Responding to a recent spate of racial incidents, Kansas State University will suspend classes on Tuesday afternoon for a campuswide rally against racism to be hosted by student leaders and keynoted by university President Richard Myers.
Myers announced the mass demonstration in a letter sent Wednesday night to students, faculty, staff, parents and alumni.
“We care about each other, and when others attempt to tear us apart it’s time for us to demonstrate our strength by showing our unity,” Myers wrote.
All classes will be suspended at the university from 1 to 3 p.m. for the event, that has been dubbed “KSUnite,” Myers’ letter said.
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“In a sign of solidarity, students, faculty and staff will walk in unison from classrooms and offices to the Anderson Hall lawn,” Myers wrote.
There, Myers will “provide a message of unity and outline steps that all K-Staters can take to help move our campus and community forward.”
Student Body President Jack Ayers and Black Student Union President Darrell Reese Jr., will co-host the event.
“Our legacy at K-State is about family and supporting one another,” Myers wrote. “That hasn’t changed. We cannot and will not allow the actions of a few detractors to attack our values or divide us.”
Following the mass rally, students are invited to gather at the Student Union for facilitated conversations on the issue of racism and what to do about it.
K-State and Manhattan have been rocked by a series of racial incidents – some real and some hoaxes – that have spread virally on social media and tarnished the university’s reputation.
In May, a noose was found hanging from a tree on campus, apparently intended to invoke imagery of the lynching of African-Americans in the south during the civil rights movement.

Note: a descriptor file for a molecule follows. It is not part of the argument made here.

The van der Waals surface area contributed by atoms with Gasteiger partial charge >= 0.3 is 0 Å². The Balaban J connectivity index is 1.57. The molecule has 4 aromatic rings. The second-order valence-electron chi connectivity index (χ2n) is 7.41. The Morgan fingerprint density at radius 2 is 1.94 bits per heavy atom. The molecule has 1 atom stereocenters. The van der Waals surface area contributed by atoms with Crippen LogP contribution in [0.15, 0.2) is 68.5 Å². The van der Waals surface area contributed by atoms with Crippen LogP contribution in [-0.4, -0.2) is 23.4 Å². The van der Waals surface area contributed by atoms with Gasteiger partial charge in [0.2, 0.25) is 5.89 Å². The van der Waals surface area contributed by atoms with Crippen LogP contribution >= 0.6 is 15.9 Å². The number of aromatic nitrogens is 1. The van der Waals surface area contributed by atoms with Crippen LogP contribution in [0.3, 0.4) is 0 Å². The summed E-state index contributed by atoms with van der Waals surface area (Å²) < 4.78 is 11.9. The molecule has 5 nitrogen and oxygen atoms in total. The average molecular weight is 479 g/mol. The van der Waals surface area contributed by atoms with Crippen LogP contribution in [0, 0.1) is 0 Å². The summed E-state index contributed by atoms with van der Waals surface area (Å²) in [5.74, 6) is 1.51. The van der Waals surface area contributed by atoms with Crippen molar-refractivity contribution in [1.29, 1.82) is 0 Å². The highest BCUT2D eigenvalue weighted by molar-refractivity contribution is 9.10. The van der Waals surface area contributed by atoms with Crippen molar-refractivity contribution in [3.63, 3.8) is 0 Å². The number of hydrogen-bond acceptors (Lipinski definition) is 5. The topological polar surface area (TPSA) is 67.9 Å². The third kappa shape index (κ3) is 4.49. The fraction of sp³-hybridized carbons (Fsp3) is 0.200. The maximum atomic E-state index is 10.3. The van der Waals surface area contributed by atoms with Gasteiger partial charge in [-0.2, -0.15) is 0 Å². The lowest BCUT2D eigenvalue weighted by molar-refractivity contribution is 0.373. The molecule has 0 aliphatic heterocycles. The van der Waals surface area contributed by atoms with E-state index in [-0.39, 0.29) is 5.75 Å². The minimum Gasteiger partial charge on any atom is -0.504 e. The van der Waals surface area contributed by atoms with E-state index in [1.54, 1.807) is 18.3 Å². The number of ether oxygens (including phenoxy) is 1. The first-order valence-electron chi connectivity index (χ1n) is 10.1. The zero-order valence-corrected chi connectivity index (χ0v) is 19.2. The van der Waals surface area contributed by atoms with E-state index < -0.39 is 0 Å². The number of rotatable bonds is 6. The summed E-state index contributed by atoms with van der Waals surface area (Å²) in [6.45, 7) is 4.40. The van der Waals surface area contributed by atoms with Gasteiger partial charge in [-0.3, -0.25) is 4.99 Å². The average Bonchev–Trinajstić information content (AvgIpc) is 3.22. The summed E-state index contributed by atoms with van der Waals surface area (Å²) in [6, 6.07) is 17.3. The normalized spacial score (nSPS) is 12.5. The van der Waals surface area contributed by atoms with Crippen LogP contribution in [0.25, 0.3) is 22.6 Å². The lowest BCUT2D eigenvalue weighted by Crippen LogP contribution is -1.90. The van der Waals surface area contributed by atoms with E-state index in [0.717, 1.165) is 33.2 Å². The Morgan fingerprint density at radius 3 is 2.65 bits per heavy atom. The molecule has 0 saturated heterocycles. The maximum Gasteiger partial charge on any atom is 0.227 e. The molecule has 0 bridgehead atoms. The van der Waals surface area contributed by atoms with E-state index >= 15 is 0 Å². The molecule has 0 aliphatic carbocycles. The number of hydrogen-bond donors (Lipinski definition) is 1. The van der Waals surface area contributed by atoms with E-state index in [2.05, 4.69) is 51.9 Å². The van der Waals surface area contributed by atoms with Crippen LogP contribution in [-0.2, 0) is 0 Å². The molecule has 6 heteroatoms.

Racist flyers were found on campus in September, and last month an anti-gay slur associated with Topeka’s Westboro Baptist Church was found written on a concrete column in the Bosco Plaza, outside the Student Union.
The most recent incident, anti-black graffiti painted on a car last week, turned out to be a hoax when a police investigation found that the car’s owner, who was not a student, had done it himself in what he called a Halloween prank.
Myers addressed that issue in his letter and cautioned members of the university community not to believe everything they read on social media.
“We address every reported incident and have adopted a policy of making certain that our statements are based on facts and the outcome of formal investigations,” Myers wrote. “We understand information moves swiftly across social media channels, and as a result, it often spreads inaccurate and confusing information before investigations have been conducted.”
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The university is in the process of hiring two administrators to address racial issues on the campus.
Myers also said the university has provided training to faculty, staff and students on how to recognize actual discrimination and report it.
“As a result, the overall number of reports has gone up, that was expected and will help us confront these issues,” Myers wrote.
Contributing: Associated Press